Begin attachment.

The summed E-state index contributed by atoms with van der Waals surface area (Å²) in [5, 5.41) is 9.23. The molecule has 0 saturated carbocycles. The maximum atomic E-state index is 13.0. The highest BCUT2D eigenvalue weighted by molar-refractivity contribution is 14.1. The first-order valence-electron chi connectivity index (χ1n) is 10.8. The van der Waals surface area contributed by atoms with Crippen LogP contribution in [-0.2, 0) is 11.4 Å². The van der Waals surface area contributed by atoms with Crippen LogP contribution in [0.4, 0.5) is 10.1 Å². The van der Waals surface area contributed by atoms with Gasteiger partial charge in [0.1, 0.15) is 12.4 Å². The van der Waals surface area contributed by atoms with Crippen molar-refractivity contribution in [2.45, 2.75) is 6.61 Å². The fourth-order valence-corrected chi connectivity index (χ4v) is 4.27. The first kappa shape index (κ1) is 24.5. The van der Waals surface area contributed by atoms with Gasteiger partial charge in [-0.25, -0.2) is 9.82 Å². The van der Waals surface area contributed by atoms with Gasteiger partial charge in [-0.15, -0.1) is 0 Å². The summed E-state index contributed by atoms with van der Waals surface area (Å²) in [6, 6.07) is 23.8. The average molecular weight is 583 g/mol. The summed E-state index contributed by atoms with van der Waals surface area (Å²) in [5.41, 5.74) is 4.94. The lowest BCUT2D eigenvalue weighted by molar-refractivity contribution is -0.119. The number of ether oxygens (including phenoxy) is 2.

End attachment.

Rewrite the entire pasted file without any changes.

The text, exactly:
The summed E-state index contributed by atoms with van der Waals surface area (Å²) in [5, 5.41) is 9.23. The molecule has 0 saturated carbocycles. The maximum atomic E-state index is 13.0. The highest BCUT2D eigenvalue weighted by molar-refractivity contribution is 14.1. The first-order valence-electron chi connectivity index (χ1n) is 10.8. The van der Waals surface area contributed by atoms with Crippen LogP contribution in [-0.2, 0) is 11.4 Å². The van der Waals surface area contributed by atoms with Crippen LogP contribution in [0.4, 0.5) is 10.1 Å². The van der Waals surface area contributed by atoms with Gasteiger partial charge in [0.1, 0.15) is 12.4 Å². The van der Waals surface area contributed by atoms with Crippen molar-refractivity contribution in [2.45, 2.75) is 6.61 Å². The fourth-order valence-corrected chi connectivity index (χ4v) is 4.27. The first kappa shape index (κ1) is 24.5. The van der Waals surface area contributed by atoms with Gasteiger partial charge in [-0.25, -0.2) is 9.82 Å². The van der Waals surface area contributed by atoms with Gasteiger partial charge in [-0.15, -0.1) is 0 Å². The summed E-state index contributed by atoms with van der Waals surface area (Å²) in [6, 6.07) is 23.8. The average molecular weight is 583 g/mol. The summed E-state index contributed by atoms with van der Waals surface area (Å²) in [5.41, 5.74) is 4.94. The lowest BCUT2D eigenvalue weighted by molar-refractivity contribution is -0.119. The number of ether oxygens (including phenoxy) is 2.